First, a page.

As World Ocean Month begins coastal cleanups are being held around the Illawarra shoreline, with plastic still the greatest threat towards Australia’s marine pollution.
The United Nations (UN) environmental report has revealed that plastic accounts for 85 per cent of marine litter and is expected to outweigh fish by 2050.
Specialising in water quality research, Hugh Forehead said the increasing problem of plastic pollution was its inability to break down.
“It does not go away, just breaks into ever-smaller particles, there are plastic fragments sized to look like food for everything from whales to plankton,” Mr Forehead said
Mr Forehead said microplastics found in marine pollution appear to be a threat to not only aquatic life but also humans.
A study analysing daily intake of microplastics in the average diet, has revealed a heavy presence of the pollutant in liquids and air particles.
Microplastics are less than five millimetres in length, equating to the size of a sesame seed.
They come from a variety of sources including toothpaste and exfoliants in beauty products. Due to their size, they easily pass through water filtration systems and end up in the ocean.
The Australian Microplastic Assessment Program (AUSMAP) believes microplastics should be viewed as a “visible problem in Australia”.
To do so, they have created an interactive Hotspot Map which allows the public to see where microplastics are being found in Australia. On the map, is a gauge displaying how much microplastic is found per square metre.
Along the coast of New South Wales (NSW), several locations were found as having a high amount of microplastic, with two locations having very high amounts.
Across the shores that ranked highest in NSW, the plastic found at Cook Park Botany Bay and South Whale Beach was over 60 per cent of pellet plastic. This material is the building blocks for nearly every product made of plastic.
Considering 85 per cent of Australians live within 50 kilometres of the coast, the build-up of these plastics is a concern.
Australian Marine Conservative Society found that single use plastic products such as plastic bags prove to be most harmful to ocean wildlife, with marine mammals known to ingest the bags after confusing the pollution with the species they hunt.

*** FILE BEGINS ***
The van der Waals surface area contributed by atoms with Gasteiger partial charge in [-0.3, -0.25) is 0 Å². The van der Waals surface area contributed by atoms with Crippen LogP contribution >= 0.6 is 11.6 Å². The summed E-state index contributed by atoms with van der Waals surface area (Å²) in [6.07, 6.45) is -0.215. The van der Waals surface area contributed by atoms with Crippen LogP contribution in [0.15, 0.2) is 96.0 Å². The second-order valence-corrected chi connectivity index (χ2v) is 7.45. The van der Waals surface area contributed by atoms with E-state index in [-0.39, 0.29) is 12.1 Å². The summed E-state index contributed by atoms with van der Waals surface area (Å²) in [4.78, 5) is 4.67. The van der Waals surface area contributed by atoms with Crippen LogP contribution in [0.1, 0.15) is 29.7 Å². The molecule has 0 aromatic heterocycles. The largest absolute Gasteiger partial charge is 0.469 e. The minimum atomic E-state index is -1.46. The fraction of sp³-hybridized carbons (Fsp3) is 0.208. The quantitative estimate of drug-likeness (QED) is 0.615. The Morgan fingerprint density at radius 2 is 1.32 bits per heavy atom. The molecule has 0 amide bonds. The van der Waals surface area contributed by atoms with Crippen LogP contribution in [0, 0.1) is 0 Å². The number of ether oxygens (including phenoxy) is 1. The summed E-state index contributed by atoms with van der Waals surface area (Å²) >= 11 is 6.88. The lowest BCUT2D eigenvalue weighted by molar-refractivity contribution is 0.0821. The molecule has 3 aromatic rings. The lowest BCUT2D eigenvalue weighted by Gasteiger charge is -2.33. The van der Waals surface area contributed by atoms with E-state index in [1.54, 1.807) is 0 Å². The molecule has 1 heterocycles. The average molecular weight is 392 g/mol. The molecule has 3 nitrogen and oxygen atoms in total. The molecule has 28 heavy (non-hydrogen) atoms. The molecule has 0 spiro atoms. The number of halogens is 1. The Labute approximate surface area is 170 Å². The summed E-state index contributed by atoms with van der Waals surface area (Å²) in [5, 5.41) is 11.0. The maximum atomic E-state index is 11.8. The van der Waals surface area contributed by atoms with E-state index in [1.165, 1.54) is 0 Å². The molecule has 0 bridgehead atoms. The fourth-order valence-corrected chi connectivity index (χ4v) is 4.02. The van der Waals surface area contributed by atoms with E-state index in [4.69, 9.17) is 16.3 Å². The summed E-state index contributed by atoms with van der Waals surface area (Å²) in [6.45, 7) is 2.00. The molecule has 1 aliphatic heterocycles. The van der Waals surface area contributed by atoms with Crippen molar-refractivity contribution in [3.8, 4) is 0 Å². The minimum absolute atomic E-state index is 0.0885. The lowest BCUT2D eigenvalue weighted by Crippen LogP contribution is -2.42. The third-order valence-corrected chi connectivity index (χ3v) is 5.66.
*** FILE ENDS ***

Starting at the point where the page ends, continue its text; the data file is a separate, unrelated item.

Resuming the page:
It’s estimated that 100,000 million marine mammals die every year, due to this mix-up.
The repercussion of marine pollution also poses a threat to humans considering our dependence on the ocean.
According to the UN, the ocean generates 50 per cent of the oxygen we need whilst absorbing 25 per cent of all carbon emissions.
“Oceans regulate our climate and capture huge amounts of carbon. So, anything that harms the oceans can also potentially harm us,” Dr Voyer said.
Despite Australia making the move to join the High Ambition Coalition to End Plastic Pollution alongside 20 other nations, there is still more work to be done.
Australian Minister for the Environment and Water, Tanya Plibersek has claimed her vision is for Australia “to achieve a plastic-free Pacific within our lifetime”, which may be possible.
Innovations such as Seabin’s, are working as waste cleaners operating in the ports, marinas and certain coastal regions of Australia.
Holding up to 20kg in rubbish, these collectors aid in the fight against pollution by catching up to 500kg of rubbish (including microplastics) each year.
Locally, there are several community run initiatives across the Illawarra that target marine pollution.
The Shellharbour and Wollongong City Councils held the first Luv the Lake coastal cleanup on June 3 in celebration of World Ocean Month.
Participants were given tools to conduct the foreshore clean-up and were able to celebrate afterwards with live music and stalls providing eco-friendly materials.
Environmental group, Landcare Illawarra were amongst those in attendance, providing plant give-aways at their stall.
The community-based organisation has 18 groups across the Illawarra, all specialising in working towards a cleaner future.
Landcare coordinator, Ailee Calderbank has praised coastal cleanups as a means towards fighting pollution.
“People don’t require a lot of training and most appreciate that rubbish is harmful to humans, animals and the environment,” she said.
Besides community driven initiatives, there are a range of everyday changes that can be made as we strive towards a cleaner future.
Mr Forehead recommends simple steps such as monitoring what goes down our drains or making the clothing switch from synthetic to natural fibres.
“Fibres like cotton, wool, bamboo and hemp are better; they can completely break down in the environment,” Mr Forehead said.